Papers of Martha May Eliot, 1909-1979
Correspondence, memorial papers, diary, etc., of Martha May Eliot, pediatrician and child health expert.
Language of Materials
Materials in English.
Access. Collection is open for research.
Conditions Governing Use
Copyright. Copyright in the papers created by Martha May Eliot is held by the President and Fellows of Harvard College for the Schlesinger Library. Copyright in other papers in the collection may be held by their authors, or the authors' heirs or assigns.
Copying. Papers may be copied in accordance with the library's usual procedures.
Extent.21 linear feet (1/2 file box)
This collection includes professional correspondence and other papers, two memorial papers about Martha May Eliot, and a diary Eliot kept while traveling abroad in 1909.
Pediatrician and expert on children's health (Radcliffe, 1913; Johns Hopkins School of Medicine, 1918), Eliot was a founder of the World Health Organization and UNICEF, and the fourth head of the Children's Bureau. She taught at the Harvard School of Public Health, headed the Massachusetts Committee on Children and Youth, and conducted pioneering research on rickets.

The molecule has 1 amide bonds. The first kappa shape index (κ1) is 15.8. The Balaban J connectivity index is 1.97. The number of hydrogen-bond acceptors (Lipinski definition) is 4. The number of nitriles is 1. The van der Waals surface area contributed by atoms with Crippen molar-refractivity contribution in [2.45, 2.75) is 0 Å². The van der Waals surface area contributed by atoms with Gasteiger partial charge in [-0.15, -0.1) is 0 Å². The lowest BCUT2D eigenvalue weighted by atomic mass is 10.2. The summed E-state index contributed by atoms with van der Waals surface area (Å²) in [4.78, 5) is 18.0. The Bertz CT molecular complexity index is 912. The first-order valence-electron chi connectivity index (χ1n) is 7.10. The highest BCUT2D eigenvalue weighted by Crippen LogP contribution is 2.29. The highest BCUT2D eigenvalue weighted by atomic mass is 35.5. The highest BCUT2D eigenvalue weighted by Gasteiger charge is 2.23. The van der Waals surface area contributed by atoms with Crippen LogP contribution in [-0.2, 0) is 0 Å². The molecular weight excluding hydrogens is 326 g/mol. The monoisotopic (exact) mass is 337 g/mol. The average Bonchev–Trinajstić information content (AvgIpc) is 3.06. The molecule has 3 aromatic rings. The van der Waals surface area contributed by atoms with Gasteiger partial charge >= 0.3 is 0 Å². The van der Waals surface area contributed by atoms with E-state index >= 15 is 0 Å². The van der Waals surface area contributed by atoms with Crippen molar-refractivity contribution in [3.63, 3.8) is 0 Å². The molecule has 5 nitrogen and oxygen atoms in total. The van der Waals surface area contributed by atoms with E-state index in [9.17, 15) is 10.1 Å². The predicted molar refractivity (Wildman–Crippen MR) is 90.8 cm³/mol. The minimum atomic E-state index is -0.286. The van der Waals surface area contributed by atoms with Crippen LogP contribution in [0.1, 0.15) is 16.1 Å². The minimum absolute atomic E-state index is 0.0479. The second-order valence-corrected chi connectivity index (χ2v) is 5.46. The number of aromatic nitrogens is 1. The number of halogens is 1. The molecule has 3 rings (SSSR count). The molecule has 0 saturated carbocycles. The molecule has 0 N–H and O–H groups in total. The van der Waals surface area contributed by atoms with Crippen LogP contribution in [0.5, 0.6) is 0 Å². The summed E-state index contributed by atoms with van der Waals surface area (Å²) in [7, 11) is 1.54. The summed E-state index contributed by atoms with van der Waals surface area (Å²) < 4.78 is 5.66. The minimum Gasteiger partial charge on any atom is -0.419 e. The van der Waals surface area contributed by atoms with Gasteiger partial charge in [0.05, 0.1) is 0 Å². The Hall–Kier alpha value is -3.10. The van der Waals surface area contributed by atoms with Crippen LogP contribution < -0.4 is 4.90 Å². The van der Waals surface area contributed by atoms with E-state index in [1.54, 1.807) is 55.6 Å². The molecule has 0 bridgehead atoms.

Immediate Source of Acquisition
Accession numbers: 76-85, 76-262 78-M39, 78-M176 79-M17, 79-M68
These papers were given to the Schlesinger Library by Dr. William M. Schmidt, Martha May Eliot's friend and co-worker, in 1976, 1978, and 1979.
Processed: July 1981
By: Judith Avrett
- Eliot, Martha M. (Martha May), 1891-1978. Papers of Martha May Eliot, 1909-1979: A Finding Aid
- Arthur and Elizabeth Schlesinger Library on the History of Women in America
- Language of description
- EAD ID
Part of the Schlesinger Library, Radcliffe Institute Repository
The preeminent research library on the history of women in the United States, the Schlesinger Library documents women's lives from the past and present for the future. In addition to its traditional strengths in the history of feminisms, women’s health, and women’s activism, the Schlesinger collections document the intersectional workings of race and ethnicity, gender, sexuality, and class in American history.
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